In the first corporate-academic partnership of its kind, consumer goods manufacturer Unilever South Africa and Wits, have announced a collaborative skills development programme that aims to provide promising engineering students with practical work experience and a premium academic qualification.
Engineering News’s Natalie Greve attended the launch of the programme at Unilever’s Khanyisa factory to find out more.
As part of the flagship initiative, which was supported by statutory body, the Chemical Industries Education & Training Authority (Chieta), 30 Wits Engineering students that had completed their second or third year of study would this year be employed full-time at Unilever’s new R1.4-billion Khanyisa plant, on Johannesburg’s East Rand.
The students would form part of the factory operations team for the duration of their year of employment, providing them practical exposure to the production process and an opportunity to develop their technical and problem-solving skills.
To ensure academic continuity, a lecturer would be appointed by Wits, on behalf of Unilever, to supervise and monitor the students for the 12-month period they were employed, as well as for their remaining one or two years of study at Wits to complete their qualification once they had completed their work experience.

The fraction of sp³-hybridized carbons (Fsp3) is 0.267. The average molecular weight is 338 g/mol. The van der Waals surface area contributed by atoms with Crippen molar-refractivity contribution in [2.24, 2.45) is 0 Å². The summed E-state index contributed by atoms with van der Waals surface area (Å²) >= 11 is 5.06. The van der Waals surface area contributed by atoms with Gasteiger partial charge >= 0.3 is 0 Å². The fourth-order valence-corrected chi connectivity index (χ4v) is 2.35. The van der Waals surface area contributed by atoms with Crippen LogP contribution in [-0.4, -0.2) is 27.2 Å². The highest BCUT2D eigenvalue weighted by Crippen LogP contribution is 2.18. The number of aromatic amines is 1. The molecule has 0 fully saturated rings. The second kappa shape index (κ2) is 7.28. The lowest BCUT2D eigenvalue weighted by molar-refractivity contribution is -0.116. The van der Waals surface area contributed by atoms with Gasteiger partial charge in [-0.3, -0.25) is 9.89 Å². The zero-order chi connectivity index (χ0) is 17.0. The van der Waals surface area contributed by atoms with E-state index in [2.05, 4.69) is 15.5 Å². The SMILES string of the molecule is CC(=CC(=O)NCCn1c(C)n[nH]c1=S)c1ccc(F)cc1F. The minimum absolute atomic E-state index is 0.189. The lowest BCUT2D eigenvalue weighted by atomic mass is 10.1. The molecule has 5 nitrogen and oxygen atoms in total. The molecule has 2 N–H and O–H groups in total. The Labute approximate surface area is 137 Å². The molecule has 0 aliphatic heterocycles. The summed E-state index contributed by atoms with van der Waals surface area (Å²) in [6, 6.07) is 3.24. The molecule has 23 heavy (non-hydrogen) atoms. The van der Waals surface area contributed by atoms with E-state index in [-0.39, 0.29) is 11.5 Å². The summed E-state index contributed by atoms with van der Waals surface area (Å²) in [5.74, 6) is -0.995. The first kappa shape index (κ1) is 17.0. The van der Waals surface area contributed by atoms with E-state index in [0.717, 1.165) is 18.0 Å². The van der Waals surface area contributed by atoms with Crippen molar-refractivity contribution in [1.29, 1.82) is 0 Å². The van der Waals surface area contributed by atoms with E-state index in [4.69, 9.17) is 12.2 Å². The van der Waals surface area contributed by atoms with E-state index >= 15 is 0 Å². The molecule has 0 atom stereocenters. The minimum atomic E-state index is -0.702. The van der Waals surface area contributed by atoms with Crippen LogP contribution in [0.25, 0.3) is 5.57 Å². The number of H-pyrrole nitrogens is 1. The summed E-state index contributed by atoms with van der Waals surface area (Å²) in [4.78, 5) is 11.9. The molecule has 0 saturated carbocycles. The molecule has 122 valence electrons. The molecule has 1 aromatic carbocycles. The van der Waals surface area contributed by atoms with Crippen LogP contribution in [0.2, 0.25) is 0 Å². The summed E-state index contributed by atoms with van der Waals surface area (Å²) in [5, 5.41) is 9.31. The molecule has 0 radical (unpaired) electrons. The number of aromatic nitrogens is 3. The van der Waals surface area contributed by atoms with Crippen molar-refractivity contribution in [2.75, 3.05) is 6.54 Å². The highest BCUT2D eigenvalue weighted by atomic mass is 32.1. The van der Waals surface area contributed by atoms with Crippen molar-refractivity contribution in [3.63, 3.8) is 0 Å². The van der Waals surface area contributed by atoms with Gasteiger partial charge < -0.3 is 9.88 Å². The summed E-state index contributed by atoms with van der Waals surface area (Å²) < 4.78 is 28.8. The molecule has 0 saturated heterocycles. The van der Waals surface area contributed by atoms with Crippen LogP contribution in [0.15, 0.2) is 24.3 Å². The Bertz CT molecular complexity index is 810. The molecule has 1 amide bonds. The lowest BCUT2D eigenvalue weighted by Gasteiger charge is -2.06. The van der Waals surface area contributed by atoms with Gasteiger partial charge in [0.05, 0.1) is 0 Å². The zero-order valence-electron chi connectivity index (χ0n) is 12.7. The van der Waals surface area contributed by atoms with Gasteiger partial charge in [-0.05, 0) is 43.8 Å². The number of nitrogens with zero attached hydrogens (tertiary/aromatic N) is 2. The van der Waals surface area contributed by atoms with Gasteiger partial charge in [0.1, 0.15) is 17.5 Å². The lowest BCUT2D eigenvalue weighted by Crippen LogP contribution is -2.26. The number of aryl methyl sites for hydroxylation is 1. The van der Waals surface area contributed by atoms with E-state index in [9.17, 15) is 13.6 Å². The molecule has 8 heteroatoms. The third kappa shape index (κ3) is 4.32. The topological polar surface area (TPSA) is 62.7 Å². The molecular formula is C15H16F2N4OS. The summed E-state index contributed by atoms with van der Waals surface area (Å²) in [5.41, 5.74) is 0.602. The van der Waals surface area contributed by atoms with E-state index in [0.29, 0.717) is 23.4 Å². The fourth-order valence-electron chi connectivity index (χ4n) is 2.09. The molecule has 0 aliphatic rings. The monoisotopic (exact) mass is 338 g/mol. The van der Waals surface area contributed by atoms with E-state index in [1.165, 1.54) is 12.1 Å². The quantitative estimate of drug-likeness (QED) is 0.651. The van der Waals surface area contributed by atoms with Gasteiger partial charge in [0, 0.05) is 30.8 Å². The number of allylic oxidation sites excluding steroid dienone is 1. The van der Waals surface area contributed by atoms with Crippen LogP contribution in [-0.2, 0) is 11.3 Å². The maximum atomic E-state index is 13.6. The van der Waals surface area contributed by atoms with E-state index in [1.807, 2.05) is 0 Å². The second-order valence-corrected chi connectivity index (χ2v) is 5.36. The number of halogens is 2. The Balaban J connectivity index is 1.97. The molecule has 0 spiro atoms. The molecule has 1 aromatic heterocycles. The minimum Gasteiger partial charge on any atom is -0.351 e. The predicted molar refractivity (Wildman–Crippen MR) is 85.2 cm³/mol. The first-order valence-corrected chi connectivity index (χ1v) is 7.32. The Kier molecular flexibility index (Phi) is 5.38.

The lecturer would be responsible for ensuring students continued to be exposed to academic content and material while working to ensure a seamless transition back into academia in 2017.
Wits School of Mechanical, Industrial and Aeronautical Engineering head Prof Robert Reid:
Commenting on the programme, which would be rolled out to other Unilever facilities should it prove successful, head of manufacturing for Unilever in South Africa and Southern Africa Sandeep Desai asserted, at the launch, that the company’s over R4-billion investment in local manufacturing capacity would prove worthless if the skills to operate factories were largely absent.
Unilever head of manufacturing South Africa/Southern Africa Sandeep Desai:
Other news making headlines this week:
The Chinese economic slump is not the precursor to Africa’s demise
And, people to talk to their cars following Volvo, Microsoft deal
While Africa-friendly China’s economic growth languishes at 25-year lows, Standard Bank joint CEO Sim Tshabalala says the transition from an investment-led to a consumption-based growth model could spell good news for the continent in the longer term.
Standard Bank joint CEO Sim Tshabalala:
Vehicle manufacturer Volvo Cars and technology group Microsoft are launching a voice control system that will allow Volvo owners to talk to their cars using the Microsoft Band 2 wearable device.
You can now watch Volvo’s video which demonstrates how the technology works.
That’s Creamer Media’s Real Economy Report. Join us again next week for more news and insight into South Africa’s real economy.